There is a certain greatness to films that know what they want to be and go out and execute that plan with panache. “John Wick: Chapter 2” is the sort of film that is going to turn off a lot of people at the very idea of a stylized Keanu Reeves-shoots-lots-of-people sequel. On the other hand, if you want an action movie where the blood flies, the fight sequences are enjoyable, and there’s just enough story and world building to keep you interested in the less gun-based moments, “John Wick: Chapter 2” is excellent.
Directed by Chad Stahelski, the sequel follows closely on the heels of the 2014 original, telling the tale of John Wick (Reeves), a man who was at one time the best assassin out there but left the world when he met the love of his life. In the first film, after losing his wife, Wick is pulled back into the assassin’s life (what was he going to do, they killed his dog). Now, in the second film, he’s finding more than a little trouble getting back out of the life as a debt he owes to one man, Santino D’Antonio (Riccardo Scamarcio), needs to be paid.
As one might expect from a sequel, “John Wick: Chapter 2” does indeed attempt to flesh out the world we saw in the original, and it is relatively successful in this goal. There is a shadowy organization that overseas all this assassin stuff which plays into the plot, and we are taken to a European hotel which follows the same rules as the one in New York, and we meet more members of whatever union this is that organizes all the killings. It doesn’t really all make sense on screen, but there is definitely an indication that someone, somewhere, has a ream of paper detailing just how the underworld in the film is organized. Presumably if/when we get “John Wick: Chapter 3,” more of the mechanics will be divulged.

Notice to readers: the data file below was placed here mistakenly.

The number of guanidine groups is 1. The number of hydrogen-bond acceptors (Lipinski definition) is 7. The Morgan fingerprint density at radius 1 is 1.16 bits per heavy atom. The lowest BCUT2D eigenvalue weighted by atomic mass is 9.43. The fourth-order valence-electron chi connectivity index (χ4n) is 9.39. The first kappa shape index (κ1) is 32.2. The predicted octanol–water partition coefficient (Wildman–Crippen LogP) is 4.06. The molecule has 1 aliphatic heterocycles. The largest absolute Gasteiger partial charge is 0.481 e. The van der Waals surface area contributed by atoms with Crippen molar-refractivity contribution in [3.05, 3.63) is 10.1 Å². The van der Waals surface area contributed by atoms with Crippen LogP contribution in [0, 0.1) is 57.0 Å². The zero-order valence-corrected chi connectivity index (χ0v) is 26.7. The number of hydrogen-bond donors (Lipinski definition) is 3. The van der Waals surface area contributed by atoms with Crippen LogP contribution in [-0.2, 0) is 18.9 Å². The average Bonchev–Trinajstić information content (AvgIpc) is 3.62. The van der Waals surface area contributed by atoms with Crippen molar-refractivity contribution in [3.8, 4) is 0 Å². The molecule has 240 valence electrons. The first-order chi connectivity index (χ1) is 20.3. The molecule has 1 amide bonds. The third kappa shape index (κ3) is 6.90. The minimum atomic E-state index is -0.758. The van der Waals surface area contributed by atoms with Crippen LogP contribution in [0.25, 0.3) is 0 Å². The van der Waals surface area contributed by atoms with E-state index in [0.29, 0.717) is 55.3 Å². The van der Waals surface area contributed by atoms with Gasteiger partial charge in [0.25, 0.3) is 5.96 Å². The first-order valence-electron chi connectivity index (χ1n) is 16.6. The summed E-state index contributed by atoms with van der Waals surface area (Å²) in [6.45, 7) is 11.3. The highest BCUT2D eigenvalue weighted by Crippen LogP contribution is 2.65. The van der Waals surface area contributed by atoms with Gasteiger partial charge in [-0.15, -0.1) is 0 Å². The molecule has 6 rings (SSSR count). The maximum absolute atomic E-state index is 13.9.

Ian McShane and Lance Reddick both reprise their roles from the original film while added to the mix this time are the likes of Laurence Fishburne (in a “Matrix” reunion sure to please fans of both franchises), Common, and Ruby Rose. Wick goes up against the characters portrayed by these last two in some pretty energetic battles, and both Common and Rose are more than charismatic in their parts. One of the things this movie really does quite well is offer up the notion that everyone has a backstory, everyone has a history, and those in the audience will certainly want to know more about all these folks.
Is it silly? Oh, absolutely – “John Wick: Chapter 2” is downright silly, but it is a movie that is well aware of its own over the top nature. That is, the movie is in on the joke, and because of that it all works better than it otherwise might.
The only thing Keanu and company take seriously here is the action – and that is tremendous. It is loud, it is brutal, and very exciting to watch unfold. You will read about it being called “gun fu,” but if you’re unfamiliar with the term or its origins, perhaps the best way to think about it is as almost ballet, but with guns. The action sequences are fast and moves are precise. It is all highly orchestrated in ways that would feel improbable in reality, but which succeed in the context of the film.
Working hand-in-hand with the action sequences is the look of the film (Dan Laustsen serves as DP). While many of the fights take place at night or in darkened areas, things are never so dark that blood can’t be seen flying from bodies when a bullet strikes them. While grotesque, it is also remarkably beautiful.
Whether intentional or not, there are definitely moments in the look of the movie which harken back to James Bond. This is particularly true of the film’s climax which feels a lot like moments from the Scaramanga-Bond fight in “Man with the Golden Gun” but through the lens of Roger Deakins’ work on “Skyfall.”
In short, if you like action movies, you’re going to love “John Wick: Chapter 2.” It is a movie that knows what its audience wants and delivers exactly that in spades. If, on the other hand, action films are not your thing, you’re not going to change your mind simply by watching this one. But, man, are you going to be missing out on something special.
photo credit: Summit Entertainment